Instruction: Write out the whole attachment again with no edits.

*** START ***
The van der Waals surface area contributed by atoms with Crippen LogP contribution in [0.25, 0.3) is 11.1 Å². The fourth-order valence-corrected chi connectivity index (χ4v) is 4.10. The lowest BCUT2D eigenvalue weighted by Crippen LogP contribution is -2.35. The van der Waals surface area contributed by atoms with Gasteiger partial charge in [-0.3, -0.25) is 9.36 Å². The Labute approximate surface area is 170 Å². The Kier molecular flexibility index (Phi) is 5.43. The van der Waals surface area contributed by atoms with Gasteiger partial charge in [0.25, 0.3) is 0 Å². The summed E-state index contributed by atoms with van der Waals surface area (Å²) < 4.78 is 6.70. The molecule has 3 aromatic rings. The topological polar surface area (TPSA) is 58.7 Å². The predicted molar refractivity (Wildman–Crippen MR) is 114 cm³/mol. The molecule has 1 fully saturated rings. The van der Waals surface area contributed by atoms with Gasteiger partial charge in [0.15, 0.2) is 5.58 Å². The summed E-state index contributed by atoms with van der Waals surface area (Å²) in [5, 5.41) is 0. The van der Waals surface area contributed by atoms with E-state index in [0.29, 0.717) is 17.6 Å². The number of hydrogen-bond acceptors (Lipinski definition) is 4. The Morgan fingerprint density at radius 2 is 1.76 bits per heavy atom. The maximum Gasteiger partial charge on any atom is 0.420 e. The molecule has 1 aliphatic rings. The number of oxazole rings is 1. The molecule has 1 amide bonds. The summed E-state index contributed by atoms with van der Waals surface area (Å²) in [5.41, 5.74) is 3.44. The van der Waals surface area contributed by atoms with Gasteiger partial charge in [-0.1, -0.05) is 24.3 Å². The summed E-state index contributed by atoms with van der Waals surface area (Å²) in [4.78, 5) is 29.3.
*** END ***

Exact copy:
The van der Waals surface area contributed by atoms with Crippen LogP contribution in [0.25, 0.3) is 11.1 Å². The fourth-order valence-corrected chi connectivity index (χ4v) is 4.10. The lowest BCUT2D eigenvalue weighted by Crippen LogP contribution is -2.35. The van der Waals surface area contributed by atoms with Gasteiger partial charge in [-0.3, -0.25) is 9.36 Å². The Labute approximate surface area is 170 Å². The Kier molecular flexibility index (Phi) is 5.43. The van der Waals surface area contributed by atoms with Gasteiger partial charge in [0.25, 0.3) is 0 Å². The summed E-state index contributed by atoms with van der Waals surface area (Å²) < 4.78 is 6.70. The molecule has 3 aromatic rings. The topological polar surface area (TPSA) is 58.7 Å². The predicted molar refractivity (Wildman–Crippen MR) is 114 cm³/mol. The molecule has 1 fully saturated rings. The van der Waals surface area contributed by atoms with Gasteiger partial charge in [0.15, 0.2) is 5.58 Å². The summed E-state index contributed by atoms with van der Waals surface area (Å²) in [5, 5.41) is 0. The van der Waals surface area contributed by atoms with E-state index in [0.29, 0.717) is 17.6 Å². The number of hydrogen-bond acceptors (Lipinski definition) is 4. The Morgan fingerprint density at radius 2 is 1.76 bits per heavy atom. The maximum Gasteiger partial charge on any atom is 0.420 e. The molecule has 1 aliphatic rings. The number of oxazole rings is 1. The molecule has 1 amide bonds. The summed E-state index contributed by atoms with van der Waals surface area (Å²) in [5.41, 5.74) is 3.44. The van der Waals surface area contributed by atoms with Gasteiger partial charge in [-0.1, -0.05) is 24.3 Å². The summed E-state index contributed by atoms with van der Waals surface area (Å²) in [4.78, 5) is 29.3.